I was planning to go somewhere else with this next post on why women are unhappy, but a recent conversation with a good friend convinced me that I should start here.
So let’s talk, shall we, about that familiar kill-joy for women everywhere: guilt.
It’s no secret I haven’t blogged lately. For anyone who might still check in occasionally, I apologize. I believe I am finally coming to some of the answers that have eluded me for so long, and while this is a beautiful, exciting thing, the imperative to blog has diminished somewhat.
Still, I am very interested in exploring my story. I mentioned in a previous post that I wanted to start writing it down, if only to tell it to myself. I’m spending this summer in a strange land and I’ve decided to use it as an opportunity to write. I spend a lot of my spare time (and I have more than I’ve had in over 10 years) focused on this project. I don’t know that I’ll ever be able to share the whole thing publicly, but I thought I might be able to post little snippets here and there for anyone who is interested.
This is an experience I had when I was seven. I’ve filed it under “Confessions of a Licked Cupcake” because, you guessed it, it deals with S-E-X (a favorite topic of mine, of course!). Don’t worry, it’s harmless and (hopefully) kinda funny. Enjoy. 🙂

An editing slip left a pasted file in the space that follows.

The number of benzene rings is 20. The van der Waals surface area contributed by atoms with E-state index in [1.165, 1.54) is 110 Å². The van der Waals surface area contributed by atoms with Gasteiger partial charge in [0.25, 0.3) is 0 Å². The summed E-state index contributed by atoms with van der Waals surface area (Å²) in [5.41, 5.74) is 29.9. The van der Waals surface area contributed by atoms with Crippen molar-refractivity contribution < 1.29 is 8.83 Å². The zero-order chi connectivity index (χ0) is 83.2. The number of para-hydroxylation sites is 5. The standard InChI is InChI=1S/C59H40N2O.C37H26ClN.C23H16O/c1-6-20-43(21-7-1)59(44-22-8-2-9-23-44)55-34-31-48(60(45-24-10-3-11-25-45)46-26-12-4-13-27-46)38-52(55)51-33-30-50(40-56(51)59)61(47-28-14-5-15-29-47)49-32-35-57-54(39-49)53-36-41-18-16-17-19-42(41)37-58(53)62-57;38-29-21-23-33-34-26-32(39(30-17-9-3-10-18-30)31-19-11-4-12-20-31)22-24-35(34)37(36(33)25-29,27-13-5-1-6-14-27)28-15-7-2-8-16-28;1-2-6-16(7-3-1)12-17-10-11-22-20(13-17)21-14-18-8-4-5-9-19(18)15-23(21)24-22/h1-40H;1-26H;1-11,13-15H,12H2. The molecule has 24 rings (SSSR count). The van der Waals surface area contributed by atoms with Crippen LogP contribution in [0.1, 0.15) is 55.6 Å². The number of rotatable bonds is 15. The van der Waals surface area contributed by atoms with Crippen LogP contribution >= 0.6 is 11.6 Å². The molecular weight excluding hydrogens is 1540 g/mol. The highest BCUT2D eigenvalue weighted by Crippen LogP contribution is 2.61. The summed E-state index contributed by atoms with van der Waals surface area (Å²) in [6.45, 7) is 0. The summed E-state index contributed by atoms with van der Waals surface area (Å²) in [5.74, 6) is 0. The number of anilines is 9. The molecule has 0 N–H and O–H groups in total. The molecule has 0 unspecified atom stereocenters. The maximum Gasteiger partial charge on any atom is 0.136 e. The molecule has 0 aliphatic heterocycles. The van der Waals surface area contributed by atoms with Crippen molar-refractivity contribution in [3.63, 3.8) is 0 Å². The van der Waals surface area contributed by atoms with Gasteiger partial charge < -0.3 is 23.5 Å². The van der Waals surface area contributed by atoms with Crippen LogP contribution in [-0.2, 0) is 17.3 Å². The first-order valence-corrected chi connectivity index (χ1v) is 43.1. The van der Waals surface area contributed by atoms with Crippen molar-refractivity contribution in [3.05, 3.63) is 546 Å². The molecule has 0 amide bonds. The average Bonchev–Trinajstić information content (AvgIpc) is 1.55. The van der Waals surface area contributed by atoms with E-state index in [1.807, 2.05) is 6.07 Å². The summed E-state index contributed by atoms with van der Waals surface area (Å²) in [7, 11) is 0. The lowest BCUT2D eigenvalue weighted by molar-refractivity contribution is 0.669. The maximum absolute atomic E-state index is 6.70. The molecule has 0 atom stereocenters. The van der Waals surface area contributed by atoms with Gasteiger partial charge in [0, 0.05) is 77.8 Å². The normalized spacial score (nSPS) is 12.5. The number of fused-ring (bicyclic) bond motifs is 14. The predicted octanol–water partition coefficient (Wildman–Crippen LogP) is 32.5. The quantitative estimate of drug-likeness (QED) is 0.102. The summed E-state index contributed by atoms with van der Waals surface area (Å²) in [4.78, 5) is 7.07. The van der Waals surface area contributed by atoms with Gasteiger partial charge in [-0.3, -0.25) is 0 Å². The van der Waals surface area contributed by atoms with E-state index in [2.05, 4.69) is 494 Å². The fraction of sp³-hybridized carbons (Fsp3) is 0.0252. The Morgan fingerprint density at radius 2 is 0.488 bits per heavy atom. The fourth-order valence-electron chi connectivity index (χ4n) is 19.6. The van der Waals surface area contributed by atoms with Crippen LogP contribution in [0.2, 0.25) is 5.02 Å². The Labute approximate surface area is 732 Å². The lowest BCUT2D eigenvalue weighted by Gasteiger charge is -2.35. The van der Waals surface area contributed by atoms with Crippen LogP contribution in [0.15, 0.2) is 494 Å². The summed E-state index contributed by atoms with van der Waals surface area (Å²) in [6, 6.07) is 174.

My relationship to Mormonism is like my marriage.
When I first married my husband, I thought he was one way. Handsome, funny, vibrant, talented, charismatic, intelligent.
And he is all of those things — and much, much more.
But the more I got to know him, the more I became acquainted with his faults. His inflexibility, his quickness to anger, his tendency to withdraw emotionally even when I need him.
It was a terrifying discovery.
Because as a young woman, idealistic and naive, I believed that love makes everything better — and that “better” means smoother, simpler, without stress or strain.
What, then, to do when I discovered that it was harder than I thought it would be? That along with the intimacy and joy, I’d be fighting through pain, frustration, anxiety, even heartache?
If it’s really right, shouldn’t it be easier than this?
Today, I simply want to affirm that my approach to the gospel can summed up by the 13th Article of Faith:
We believe in being honest, true…
This touched me on multiple levels tonight, as I realized how painful honesty can be.